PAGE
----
An air valve may be provided at the distal end for admitting compressed air into the handle tube thereby to inflate the inflatable tube, and is actuatable for releasing compressed air for deflating the inflatable tube. In its deflated condition the inflatable tube may be a length of tubing of uniform diameter and in a preferred embodiment is inflatable to at least ten times its deflated diameter, although in other forms of the invention, the tube may be inflatable to at least eight times its deflated diameter. The inflatable tube may be a length of latex, silicone or other elastic tubing, and the handle tube can be of a semi-rigid grade nylon. For example, the latex tube is about 3/16 of an inch in diameter in its deflated state and is inflatable to at least two inches in diameter.
It is desirable to provide an indicator tag attached and hanging from the distal end to serve as a visual reminder of the presence of the pneumatic plug while the handle tube is inserted into a plumbing conduit.
A pressure gauge may be mounted to the handle tube at or near the distal end, and a pressure sampling conduit may extend the combined lengths of the handle tube and the inflatable tube, the sampling tube terminating in an open end forwardly of a proximal end of the inflatable tube for indicating on the pressure gauge the water pressure in a plumbing conduit sealed by the inflatable tube.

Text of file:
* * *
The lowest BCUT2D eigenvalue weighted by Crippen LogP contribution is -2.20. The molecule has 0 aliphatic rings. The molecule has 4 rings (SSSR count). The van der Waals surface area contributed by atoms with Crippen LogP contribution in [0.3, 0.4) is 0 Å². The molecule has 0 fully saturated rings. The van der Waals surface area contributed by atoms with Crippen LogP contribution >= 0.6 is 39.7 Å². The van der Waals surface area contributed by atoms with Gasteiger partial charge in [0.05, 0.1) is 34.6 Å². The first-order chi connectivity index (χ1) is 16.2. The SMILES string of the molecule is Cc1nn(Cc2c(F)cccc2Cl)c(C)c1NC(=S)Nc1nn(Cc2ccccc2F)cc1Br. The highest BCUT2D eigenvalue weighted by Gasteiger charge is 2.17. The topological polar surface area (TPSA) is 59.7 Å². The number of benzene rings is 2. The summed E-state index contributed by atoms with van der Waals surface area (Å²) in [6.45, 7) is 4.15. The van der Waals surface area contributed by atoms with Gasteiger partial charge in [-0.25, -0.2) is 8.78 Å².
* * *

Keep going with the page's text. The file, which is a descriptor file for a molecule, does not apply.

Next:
This invention also provides a novel method for hydrostatically testing a bathtub installation of the type having a tub drain, an overflow opening elevated above the drain, a vertical overflow conduit connecting the overflow opening to the drain and a P-trap conduit connecting the drain to a general sewer line. A trip lever assembly contained in the vertical overflow conduit is operative for moving a stopper in the vertical conduit for opening and closing the tub drain. The novel method comprises the steps of providing an pneumatic plug, inserting the plug through the overflow opening of the tub installation into the overflow conduit, advancing the deflated plug alongside the trip lever assembly and through the stopper down the vertical conduit past the drain and into the P-trap assembly. Compressed air is then supplied for inflating the plug to a diameter sufficient for making a watertight seal in the P-trap assembly, thereby to isolate the tub drain from the sewer line. Either or both the bathtub and the sewer line may then be filled with water for hydrostatic testing. Following testing, the water in the sewer and vent lines may be drained to the sewer outlet, after which the plug may be deflated to allow the tub water to drain into the sewer and the deflated plug is retrieved through the overflow opening of the bathtub.